With all the new avionics we reported on here at AVweb and at sister publication Aviation Consumer magazine the past year, some readers have asked for my market predictions for the new year. Will there be more growth? Less expensive new products? Will 2018 be a bust? During my 27 years of work in the industry, I’ve learned that anything is possible and everything sales related is unpredictable. But before looking into the crystal ball for 2018, it’s worth a look at last year’s performance of the avionics sector for clues. In doing so, I’m cautiously optimistic looking ahead because buyers bought lots of avionics in 2017—$1.73 billion worth during the first nine months. This is according to the Aircraft Electronics Association (AEA), which has tracked sales numbers for the business and general aviation avionics market since 2013 through an independent third-party research firm.
The numbers prove that shops really are as busy as many of them report because 57.7 percent of the sales came from the retrofit market, while forward-fit sales (equipment installed by aircraft manufacturers) was 42.3 percent. This is a 4.1-percent increase compared to the first nine months of 2016. These numbers aren’t based on the list price of equipment, but instead on net sales, and represent certified and non-certified panel-mounted avionics, portable avionics, billable equipmentupgrades and also batteries, which seems an odd accessory to include in the tally.To me, batteries are gotta-have items, want them or not. And, the numbers don’tinclude what consumers spent on repairs/overhauls, navigation data subscriptionsand extended warranty plans. If you pay for nav data, you know it’s realmoney. It’s so substantial that I think data subscriptions alone would boost theoverall $1.73 billion figure considerably. According to the companies that separatedtotal sales figures between North America and other international markets,73.5 percent of sales during the first nine months of 2017 were U.S. and Canada.
The uptick in sales isn’t surprising to me because the majority of avionicsshops I’ve spoken to over the past year enthusiastically report a schedulingbacklog for major work. A friend who recently bought a Baron needing an ADS-B system told me his shop couldn’t begin work on the basic upgrade until March. But many shops attest to struggling through some lean years,and some shops that were mismanaged didn’t survive. Still, with all the talk ofa shrinking overall market, why the boom in avionics? For one, there is a lot tobuy, including low-cost glass from Dynon, a company that’s working on an STC for its experimental SkyView suite for Cessna Skyhawks. There’s also a market bursting withwell-equipped autopilots for under ten grand (including models from TruTrak, Garmin and Trio), plus way too manychoices of ADS-B gear. The 2020 ADS-B mandate is at the two-year mark, but Iknow plenty of owners who still haven’t upgraded. For more basic, entry-level aircraft, I predict uAvionix will take the lead with its SkyBeacon bolt-on wingtip light ADS-B solution. Plus, 2018 will be the year Garmin starts shipping its new line of retrofit displays—the TXi series.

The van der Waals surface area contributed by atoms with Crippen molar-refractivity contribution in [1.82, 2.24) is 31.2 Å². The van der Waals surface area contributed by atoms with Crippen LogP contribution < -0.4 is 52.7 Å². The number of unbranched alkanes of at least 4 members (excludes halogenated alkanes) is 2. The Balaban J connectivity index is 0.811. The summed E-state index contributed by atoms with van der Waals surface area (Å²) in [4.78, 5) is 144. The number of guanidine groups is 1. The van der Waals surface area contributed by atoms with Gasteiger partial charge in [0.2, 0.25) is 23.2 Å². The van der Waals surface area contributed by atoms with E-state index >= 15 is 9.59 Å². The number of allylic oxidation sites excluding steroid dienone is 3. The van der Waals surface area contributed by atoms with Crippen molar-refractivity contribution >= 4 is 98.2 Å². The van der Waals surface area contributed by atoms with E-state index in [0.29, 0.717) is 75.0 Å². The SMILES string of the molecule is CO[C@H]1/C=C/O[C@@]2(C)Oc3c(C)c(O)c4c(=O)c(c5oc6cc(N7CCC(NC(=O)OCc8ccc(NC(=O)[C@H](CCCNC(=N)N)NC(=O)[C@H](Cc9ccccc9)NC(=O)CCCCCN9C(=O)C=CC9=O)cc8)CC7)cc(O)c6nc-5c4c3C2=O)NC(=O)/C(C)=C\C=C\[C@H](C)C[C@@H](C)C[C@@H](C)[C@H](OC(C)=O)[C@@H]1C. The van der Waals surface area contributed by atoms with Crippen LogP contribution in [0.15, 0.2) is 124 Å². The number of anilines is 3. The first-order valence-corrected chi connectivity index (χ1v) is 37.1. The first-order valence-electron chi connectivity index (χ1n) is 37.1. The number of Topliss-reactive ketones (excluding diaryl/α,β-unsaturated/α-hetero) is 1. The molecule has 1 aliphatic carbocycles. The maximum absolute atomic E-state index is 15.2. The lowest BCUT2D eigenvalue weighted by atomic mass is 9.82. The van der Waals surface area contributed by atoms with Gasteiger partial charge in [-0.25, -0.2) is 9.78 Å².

I asked Jessica Koss at Garmin for her take and she believes ADS-B upgradesare driving the sales boom because buyers are adding on other equipment duringthe install for convenience. The low-cost G5 EFIS is one popular add-on, Kosssaid. Over at Avidyne, CEO Dan Schwinn had similar thoughts, crediting ADS-Bcompliance for sparking other upgrades while the aircraft is down. Avidynereports strong demand for its new IFD550 navigator. We’ll have a report comingup. Jessica Power at Power Aviation Strategies, a new marketing firm specializingin avionics shop branding, predicts a strengthening of the shop network, with ADS-B driving other avionics upgrades as it did in 2017.
“In 2017, a lot of buyers used the ADS-B mandate as an opportunity to include the ‘wants’ versus the ‘needs’ such as primary flight displays, autopilots and touchscreen navigators while the aircraft was down for ADS-B work. There were certainly manufacturers that took advantage of the mandate, offering bundled discounts during the EAA AirVenture at Oshkosh,” Power told me.
But forget about products and more good places to have the work done. Thislatest avionics boom is a trend I’ve witnessed before and I think it reflects a strong stockmarket. Disposable money, perhaps. As I write this, the Dow Jones sits at 24,764.On this day in December 2012, it ended at 13,104. From experience, I knowa strong market drives avionics and other upgrades. In the past, when stockportfolios were healthy, buyers wrote big checks for avionics and other improvements. And I mean big checks—as in $40K worth of avionics for an old Cherokee or Skyhawk.
What comes to mind is the era when Garmin’s GNS530/430 radios and S-TEC autopilots wereflying off the shelves faster than shops could reorder. At the time, I marveled thatowners of aging entry-level piston singles were writing those big checks for thelatest and greatest avionics gear simply because they could, even if it meant theairplane would be upside down in value. That bubble eventually burst and a lotof those owners lost big when used aircraft demand tanked. That might happenagain, but with luck, lower-priced avionics will lessen the sting.
Larry Anglisano is the Editor in Chief of sister publication Aviation Consumer magazine.